I believe the PurpleAir map is using the wrong type of particulate matter concentration values from the Plantower modules in its indoor sensors, and consequently the particulate matter and air quality index numbers shown for indoor sensors are inaccurate. PurpleAir can correct this by using different values from the sensors.
The Plantower PMS5003, PMS6003, and PMS1003 modules used in all PurpleAir sensors report two different types of PM1.0, PM2.5, and PM10 values: CF=ATM and CF=1. PurpleAir’s FAQ had described it:
[The Plantower sensors] provide 2 different mass concentration conversion options; CF_1 uses the “average particle density” for indoor particulate matter and CF_ATM uses the “average particle density” for outdoor particulate matter.
My understanding is that the PurpleAir map has always used CF=ATM values for outdoor sensors, and it’s been reported that since Nov. 21, 2019 the map uses CF=1 for indoor sensors. My own analysis of the map suggests that it is still using CF=1 values for indoor sensors.
I believe that PurpleAir is using the wrong values for indoor sensors, and that the description in the FAQ was incorrect. The problem may come down to a misinterpretation of the information in Plantower’s data sheets. The English language data sheets for the PMS1003, PMS5003 and PMS6003 provide scant information about the differences between CF=ATM and CF=1, stating merely that CF=ATM readings are for the “atmospheric environment”, and CF=1 is a “standard particle”, and stating that “CF=1 should be used in the factory environment”.
However the Chinese data sheets provide much more information. Please see the Chinese data sheet for the PMS5003, v2.3, page 12. I provide here an English language translation furnished by a Chinese speaker:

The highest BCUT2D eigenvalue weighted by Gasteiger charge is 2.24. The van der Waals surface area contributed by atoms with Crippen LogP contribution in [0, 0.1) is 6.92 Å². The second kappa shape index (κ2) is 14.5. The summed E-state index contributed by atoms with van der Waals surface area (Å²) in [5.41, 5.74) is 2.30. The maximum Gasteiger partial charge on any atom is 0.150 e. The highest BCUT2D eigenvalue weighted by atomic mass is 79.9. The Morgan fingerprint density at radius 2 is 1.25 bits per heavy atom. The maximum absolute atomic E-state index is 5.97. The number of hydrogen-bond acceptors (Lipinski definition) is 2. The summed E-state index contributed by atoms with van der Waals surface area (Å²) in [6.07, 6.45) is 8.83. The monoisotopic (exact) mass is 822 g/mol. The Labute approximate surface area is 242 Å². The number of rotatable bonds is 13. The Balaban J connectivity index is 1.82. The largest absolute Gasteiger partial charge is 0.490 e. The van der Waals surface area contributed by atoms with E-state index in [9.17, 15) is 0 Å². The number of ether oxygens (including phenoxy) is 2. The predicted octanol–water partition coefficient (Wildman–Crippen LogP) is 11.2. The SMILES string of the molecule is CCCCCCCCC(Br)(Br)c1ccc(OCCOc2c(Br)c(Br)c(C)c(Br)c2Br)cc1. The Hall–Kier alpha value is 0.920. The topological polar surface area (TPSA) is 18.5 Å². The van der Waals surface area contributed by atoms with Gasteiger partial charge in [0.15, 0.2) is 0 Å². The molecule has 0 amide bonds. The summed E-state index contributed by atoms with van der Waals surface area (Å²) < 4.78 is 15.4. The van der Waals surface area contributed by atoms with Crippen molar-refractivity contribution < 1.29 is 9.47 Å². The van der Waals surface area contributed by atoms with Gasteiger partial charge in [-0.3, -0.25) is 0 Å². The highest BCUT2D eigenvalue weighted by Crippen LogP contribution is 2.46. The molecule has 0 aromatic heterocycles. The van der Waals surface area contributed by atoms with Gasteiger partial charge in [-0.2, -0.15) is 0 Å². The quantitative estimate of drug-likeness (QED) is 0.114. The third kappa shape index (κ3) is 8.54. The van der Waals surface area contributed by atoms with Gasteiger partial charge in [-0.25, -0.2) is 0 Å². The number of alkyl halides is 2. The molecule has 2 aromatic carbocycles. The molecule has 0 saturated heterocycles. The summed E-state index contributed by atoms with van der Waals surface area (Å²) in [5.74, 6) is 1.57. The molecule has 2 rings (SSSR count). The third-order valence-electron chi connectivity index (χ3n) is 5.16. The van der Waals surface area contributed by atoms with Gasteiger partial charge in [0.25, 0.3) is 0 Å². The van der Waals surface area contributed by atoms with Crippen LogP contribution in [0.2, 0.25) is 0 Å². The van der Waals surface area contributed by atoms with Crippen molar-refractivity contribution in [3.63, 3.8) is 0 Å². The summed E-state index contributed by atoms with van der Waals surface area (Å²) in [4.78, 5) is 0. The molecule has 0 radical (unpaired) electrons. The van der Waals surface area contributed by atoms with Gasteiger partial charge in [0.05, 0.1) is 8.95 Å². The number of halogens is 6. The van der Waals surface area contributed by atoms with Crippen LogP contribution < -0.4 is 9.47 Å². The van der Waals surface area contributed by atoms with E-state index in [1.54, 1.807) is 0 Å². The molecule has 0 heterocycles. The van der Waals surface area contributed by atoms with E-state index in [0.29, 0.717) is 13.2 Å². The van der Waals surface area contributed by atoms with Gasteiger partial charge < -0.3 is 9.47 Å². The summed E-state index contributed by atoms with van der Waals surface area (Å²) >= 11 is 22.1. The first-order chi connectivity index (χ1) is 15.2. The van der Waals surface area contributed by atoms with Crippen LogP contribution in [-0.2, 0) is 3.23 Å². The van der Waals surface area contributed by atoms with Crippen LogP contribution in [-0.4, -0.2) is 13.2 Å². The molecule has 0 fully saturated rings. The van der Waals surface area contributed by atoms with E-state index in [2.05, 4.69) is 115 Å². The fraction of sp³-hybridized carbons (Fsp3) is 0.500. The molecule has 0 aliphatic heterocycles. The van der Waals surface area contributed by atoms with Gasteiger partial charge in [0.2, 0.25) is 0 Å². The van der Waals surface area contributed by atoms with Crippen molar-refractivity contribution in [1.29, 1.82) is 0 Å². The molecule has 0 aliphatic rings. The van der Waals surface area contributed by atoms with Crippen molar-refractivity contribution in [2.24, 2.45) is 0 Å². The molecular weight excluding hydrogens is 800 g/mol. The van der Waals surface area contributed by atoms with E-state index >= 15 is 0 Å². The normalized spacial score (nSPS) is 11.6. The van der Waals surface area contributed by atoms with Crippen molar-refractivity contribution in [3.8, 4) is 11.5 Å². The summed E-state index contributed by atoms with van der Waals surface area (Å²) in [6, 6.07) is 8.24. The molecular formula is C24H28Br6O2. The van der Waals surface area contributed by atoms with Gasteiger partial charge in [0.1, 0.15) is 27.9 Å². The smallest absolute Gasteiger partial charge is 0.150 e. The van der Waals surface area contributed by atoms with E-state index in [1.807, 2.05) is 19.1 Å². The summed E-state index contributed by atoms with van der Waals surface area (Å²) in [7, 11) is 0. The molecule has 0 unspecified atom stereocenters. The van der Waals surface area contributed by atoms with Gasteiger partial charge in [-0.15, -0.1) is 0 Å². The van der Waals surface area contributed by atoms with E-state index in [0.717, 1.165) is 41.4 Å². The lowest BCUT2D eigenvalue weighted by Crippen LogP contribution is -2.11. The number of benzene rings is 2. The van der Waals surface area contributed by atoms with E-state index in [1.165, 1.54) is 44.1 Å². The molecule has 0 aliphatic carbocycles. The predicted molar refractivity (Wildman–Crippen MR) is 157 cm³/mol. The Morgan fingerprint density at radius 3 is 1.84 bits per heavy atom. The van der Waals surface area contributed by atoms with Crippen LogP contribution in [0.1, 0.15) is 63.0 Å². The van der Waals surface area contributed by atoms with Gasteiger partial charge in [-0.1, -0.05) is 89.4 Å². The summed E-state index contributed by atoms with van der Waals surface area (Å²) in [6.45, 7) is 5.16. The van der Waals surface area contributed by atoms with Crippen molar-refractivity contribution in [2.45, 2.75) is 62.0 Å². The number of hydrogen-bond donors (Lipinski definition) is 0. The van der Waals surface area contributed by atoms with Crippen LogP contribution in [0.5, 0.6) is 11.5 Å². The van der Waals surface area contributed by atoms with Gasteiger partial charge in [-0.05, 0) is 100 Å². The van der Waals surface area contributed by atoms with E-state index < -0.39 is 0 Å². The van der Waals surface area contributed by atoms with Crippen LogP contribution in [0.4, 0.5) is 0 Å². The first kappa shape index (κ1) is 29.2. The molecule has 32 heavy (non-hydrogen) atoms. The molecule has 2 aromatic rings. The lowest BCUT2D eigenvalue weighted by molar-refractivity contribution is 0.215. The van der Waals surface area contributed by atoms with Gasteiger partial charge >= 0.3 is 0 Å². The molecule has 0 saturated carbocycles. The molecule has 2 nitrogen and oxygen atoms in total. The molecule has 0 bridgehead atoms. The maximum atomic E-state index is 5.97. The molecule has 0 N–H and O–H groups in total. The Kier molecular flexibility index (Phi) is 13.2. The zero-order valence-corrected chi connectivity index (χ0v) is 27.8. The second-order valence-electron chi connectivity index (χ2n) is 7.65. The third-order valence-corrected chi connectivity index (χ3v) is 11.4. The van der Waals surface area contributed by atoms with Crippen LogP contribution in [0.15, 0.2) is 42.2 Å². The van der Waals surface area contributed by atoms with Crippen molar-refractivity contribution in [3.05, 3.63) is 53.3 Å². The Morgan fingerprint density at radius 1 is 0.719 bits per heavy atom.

Note: The standard particle mass concentration value refers to the mass concentration value obtained by density conversion using industrial metal particles as equivalent particles, which is suitable for environments such as industrial production workshops. The mass concentration of particulate matter in the atmospheric environment is calculated by using the main pollutants in the air as equivalent particles for density conversion, which is suitable for ordinary indoor and outdoor atmospheric environments.
So you can see that CF=1 is not for ordinary indoor environments. It is just for factory environments with industrial metal particles. The CF=ATM values are for ordinary outdoor and indoor environments.
PurpleAir’s use of CF=1 for indoor sensors means that the reported values are higher than they should be for readings above 25 μg/m³. (From my own testing of the PMS5003, there is no difference between CF=ATM and CF=1 readings below 25 μg/m³.) The use of CF=1 also means that indoor and outdoor sensor readings cannot be directly compared, which is an obvious limitation, as outdoor air is often the source of indoor air pollution.
I hope that PurpleAir can update its map to use CF=ATM sensor values for indoor sensors by default, perhaps using CF=1 only for a sensor if the owner has indicated it is in an environment with industrial metal particle pollution (which I would expect to be a very small fraction of sensor locations). The use of CF=ATM sensor values from indoor sensors should be applied to the map’s raw PM1.0, PM2.5, and PM10 data layers, and to all of the various air quality index data layers that are computed from PM2.5 sensor data.